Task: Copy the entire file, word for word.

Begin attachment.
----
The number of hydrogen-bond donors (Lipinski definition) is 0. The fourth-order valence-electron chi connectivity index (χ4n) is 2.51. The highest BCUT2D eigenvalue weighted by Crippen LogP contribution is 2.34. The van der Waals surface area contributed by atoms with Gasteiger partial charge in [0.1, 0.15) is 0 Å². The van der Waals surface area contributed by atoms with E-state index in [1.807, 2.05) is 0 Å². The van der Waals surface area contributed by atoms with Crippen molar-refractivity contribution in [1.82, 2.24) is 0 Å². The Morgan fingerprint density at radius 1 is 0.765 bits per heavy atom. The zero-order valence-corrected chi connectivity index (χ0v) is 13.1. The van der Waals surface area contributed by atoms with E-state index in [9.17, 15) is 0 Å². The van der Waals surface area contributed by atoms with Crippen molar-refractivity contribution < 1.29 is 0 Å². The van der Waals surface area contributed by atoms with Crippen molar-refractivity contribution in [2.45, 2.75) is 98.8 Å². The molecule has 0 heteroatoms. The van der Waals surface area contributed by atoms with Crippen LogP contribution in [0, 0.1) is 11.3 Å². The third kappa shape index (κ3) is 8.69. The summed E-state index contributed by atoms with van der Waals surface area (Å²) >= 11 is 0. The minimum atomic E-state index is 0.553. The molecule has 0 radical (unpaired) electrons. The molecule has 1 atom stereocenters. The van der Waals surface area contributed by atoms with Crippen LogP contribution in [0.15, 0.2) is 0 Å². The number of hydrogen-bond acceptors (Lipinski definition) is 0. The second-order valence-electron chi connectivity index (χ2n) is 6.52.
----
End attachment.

The number of hydrogen-bond donors (Lipinski definition) is 0. The fourth-order valence-electron chi connectivity index (χ4n) is 2.51. The highest BCUT2D eigenvalue weighted by Crippen LogP contribution is 2.34. The van der Waals surface area contributed by atoms with Gasteiger partial charge in [0.1, 0.15) is 0 Å². The van der Waals surface area contributed by atoms with E-state index in [1.807, 2.05) is 0 Å². The van der Waals surface area contributed by atoms with Crippen molar-refractivity contribution in [1.82, 2.24) is 0 Å². The Morgan fingerprint density at radius 1 is 0.765 bits per heavy atom. The zero-order valence-corrected chi connectivity index (χ0v) is 13.1. The van der Waals surface area contributed by atoms with E-state index in [9.17, 15) is 0 Å². The van der Waals surface area contributed by atoms with Crippen molar-refractivity contribution < 1.29 is 0 Å². The van der Waals surface area contributed by atoms with Crippen molar-refractivity contribution in [2.45, 2.75) is 98.8 Å². The molecule has 0 heteroatoms. The van der Waals surface area contributed by atoms with Crippen LogP contribution in [0, 0.1) is 11.3 Å². The third kappa shape index (κ3) is 8.69. The summed E-state index contributed by atoms with van der Waals surface area (Å²) >= 11 is 0. The minimum atomic E-state index is 0.553. The molecule has 0 radical (unpaired) electrons. The molecule has 1 atom stereocenters. The van der Waals surface area contributed by atoms with Crippen LogP contribution in [0.15, 0.2) is 0 Å². The number of hydrogen-bond acceptors (Lipinski definition) is 0. The second-order valence-electron chi connectivity index (χ2n) is 6.52.